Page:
As with so many great ideas, I am left wondering why nobody has though of this before. Its simplicity, sustainability and sheer elegance offers so much that it’s easy to fall into the trap of looking for the catch – there must be one, surely. But no. There’s no catch.
[Photo: The Spring Project]Over the past 18 months I have spent quite a bit of time working with The Spring Project. Whenever I have the chance, I take the opportunity to recharge my batteries by working with enthusiastic young graduates with the aim of improving their prospects of employment. Okay, they’re not always entirely enthusiastic – but they are invariably young, competent… and unemployed. Many have suffered repeated rejections from potential employers, becoming canon fodder at the feet of large employers who routinely attract too many applicants to handle. It comes as no surprise to find that these graduates’ enthusiasm isn’t as high as it might be. Just how enthusiastic would you expect to be after 200 rejections? Or 400? Sadly, these numbers are real.
The talented people at The Spring Project have taken a long hard look at the current system, identified all the good bits, the not-so-good bits and the downright wrong bits, and have cleverly proposed an alternative, informally labelled UnRecruitment at Davos by Rajeeb Dey. More of that in a moment, but first let’s take a look at what happens today, and what leads to those huge numbers of rejections.
With supply (of graduates) being so much greater than the demand, employers tend to set the bar rather high, applying automatic filters to identify inappropriate candidates. After several further rounds of review, the list of candidates becomes much more manageable and the final selection is made according to the employers’ specific criteria. Those discarded applicants often learn their fate either by a complete lack of response from the employer, or via a short email advising them that the volume of candidates was very high and they weren’t fortunate enough to be selected. So it’s either “Thanks but no thanks” or… deafening silence.
In the absence of any real feedback, guidance or interaction with any employer, candidates make further applications (copy/ paste facilitating the process), repeating the same mistakes, filling inboxes of more and more employers and perpetuating the rejections. This completely open loop process can’t ever work efficiently and it’s no wonder that so many graduates quickly accumulate hundreds of rejections. How do they know what they’re doing wrong? This is probably the first time they’ve ever experienced a process which routinely scores them without telling them where they’re going wrong or what they need to do differently. It’s completely mad! What would the Corporate Social Responsibility people say if they knew this was going on?
What’s different about UnRecruitment is that whether they’re hired or not, every applicant gets something from the process. Every applicant.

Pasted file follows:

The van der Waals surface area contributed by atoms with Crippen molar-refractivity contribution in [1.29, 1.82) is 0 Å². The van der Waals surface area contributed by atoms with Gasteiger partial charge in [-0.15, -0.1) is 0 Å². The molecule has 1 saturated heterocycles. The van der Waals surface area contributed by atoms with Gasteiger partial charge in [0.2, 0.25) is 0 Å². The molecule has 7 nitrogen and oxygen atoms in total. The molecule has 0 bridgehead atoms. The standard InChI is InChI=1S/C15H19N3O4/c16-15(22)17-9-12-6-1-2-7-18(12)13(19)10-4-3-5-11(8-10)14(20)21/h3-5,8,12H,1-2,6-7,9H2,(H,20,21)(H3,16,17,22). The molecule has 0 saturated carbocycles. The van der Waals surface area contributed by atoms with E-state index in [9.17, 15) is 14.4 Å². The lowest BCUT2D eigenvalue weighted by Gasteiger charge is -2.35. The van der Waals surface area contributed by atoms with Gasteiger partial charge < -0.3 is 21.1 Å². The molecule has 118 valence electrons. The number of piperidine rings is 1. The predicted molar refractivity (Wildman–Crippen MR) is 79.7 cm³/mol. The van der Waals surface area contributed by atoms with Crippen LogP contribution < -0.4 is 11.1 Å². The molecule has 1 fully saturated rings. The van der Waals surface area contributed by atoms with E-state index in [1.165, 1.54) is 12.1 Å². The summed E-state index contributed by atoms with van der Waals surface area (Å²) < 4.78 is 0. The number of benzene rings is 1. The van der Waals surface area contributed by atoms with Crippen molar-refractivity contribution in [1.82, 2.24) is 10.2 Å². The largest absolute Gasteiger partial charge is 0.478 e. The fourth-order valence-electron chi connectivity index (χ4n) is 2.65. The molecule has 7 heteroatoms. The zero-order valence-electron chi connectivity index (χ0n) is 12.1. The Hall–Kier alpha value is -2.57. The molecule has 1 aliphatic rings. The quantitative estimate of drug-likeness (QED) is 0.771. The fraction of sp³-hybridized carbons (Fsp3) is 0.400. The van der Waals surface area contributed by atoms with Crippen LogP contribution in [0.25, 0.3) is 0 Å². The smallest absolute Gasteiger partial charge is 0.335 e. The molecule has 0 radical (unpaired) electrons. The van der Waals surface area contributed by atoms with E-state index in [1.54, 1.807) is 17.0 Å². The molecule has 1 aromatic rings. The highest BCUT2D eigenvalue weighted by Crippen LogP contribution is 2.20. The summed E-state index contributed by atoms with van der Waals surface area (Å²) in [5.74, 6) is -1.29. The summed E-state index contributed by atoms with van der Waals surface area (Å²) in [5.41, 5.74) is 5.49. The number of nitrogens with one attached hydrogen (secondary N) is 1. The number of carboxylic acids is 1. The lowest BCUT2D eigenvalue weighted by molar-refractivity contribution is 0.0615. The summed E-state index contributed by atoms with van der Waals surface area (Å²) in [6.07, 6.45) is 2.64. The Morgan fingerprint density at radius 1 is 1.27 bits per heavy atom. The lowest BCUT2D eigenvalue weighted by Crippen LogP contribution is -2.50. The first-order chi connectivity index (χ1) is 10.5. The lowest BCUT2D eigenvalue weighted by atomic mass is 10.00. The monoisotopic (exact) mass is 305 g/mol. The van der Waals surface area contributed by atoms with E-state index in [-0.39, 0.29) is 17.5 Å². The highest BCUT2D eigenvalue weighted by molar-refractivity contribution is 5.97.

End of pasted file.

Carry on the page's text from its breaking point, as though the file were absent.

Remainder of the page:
If an applicant submits a very poor application or if it was completely inappropriate, they receive written feedback informing them. Yes, it may indeed be a “standard” letter, but it specifically identifies the problem – poor English language, inappropriate qualifications, wrong time of year, wrong scheme or whatever. This most basic level of feedback can inform future applications.
Further rounds of review invite participation from the candidate, giving the employer an opportunity to see the candidate in real task-oriented situations. Traditional assessment centres are an opportunity for employers to see how closely the candidates match the nominal “ideal”, rejecting those who deviate too far. The UnRecruitment process enables the candidates to see for themselves what is expected of them. It allows them to deselect themselves from the process, further reducing the load on the employer. Even these candidates go away from the process having learned something about not only the employer, but importantly about themselves. Again, this self-understanding informs future applications.
What I really like about this approach is:
- Every application results in some form of feedback.
- It forces employers to give honest feedback.
- It enables employers to spend their money seeing how real candidates behave, rather than spending it on ever more sophisticated filtering techniques.
- It enables employers to think about candidates – people – rather than their brand.
- It puts candidates at the heart of the process, enabling them to take part in it – rather than just being a “number”.
- The further a candidate goes through the process, the greater the learning.
We’ve all come across people who don’t necessarily match the “ideal candidate”, or who don’t present themselves particularly well, but would otherwise be brilliant employees. Traditional methods of hiring exclude these otherwise excellent candidates. UnRecruitment includes them.
Seeing how this can (and does) work, it makes me wonder how employers can justify continuing as they are. It is irresponsible to continue a process which gives nothing back to the majority of candidates and which perpetuates the problem.
UnRecruitment is disruptive; it is a breath of fresh air in an environment which has become stale. Perhaps the strapline should be UnRecruitment – Ethical recruitment for responsible employers.
- UnRecruitment at the Spring Project
- Enternships blog post
- It’s time to take more risks when hiring young people
- A radical alternative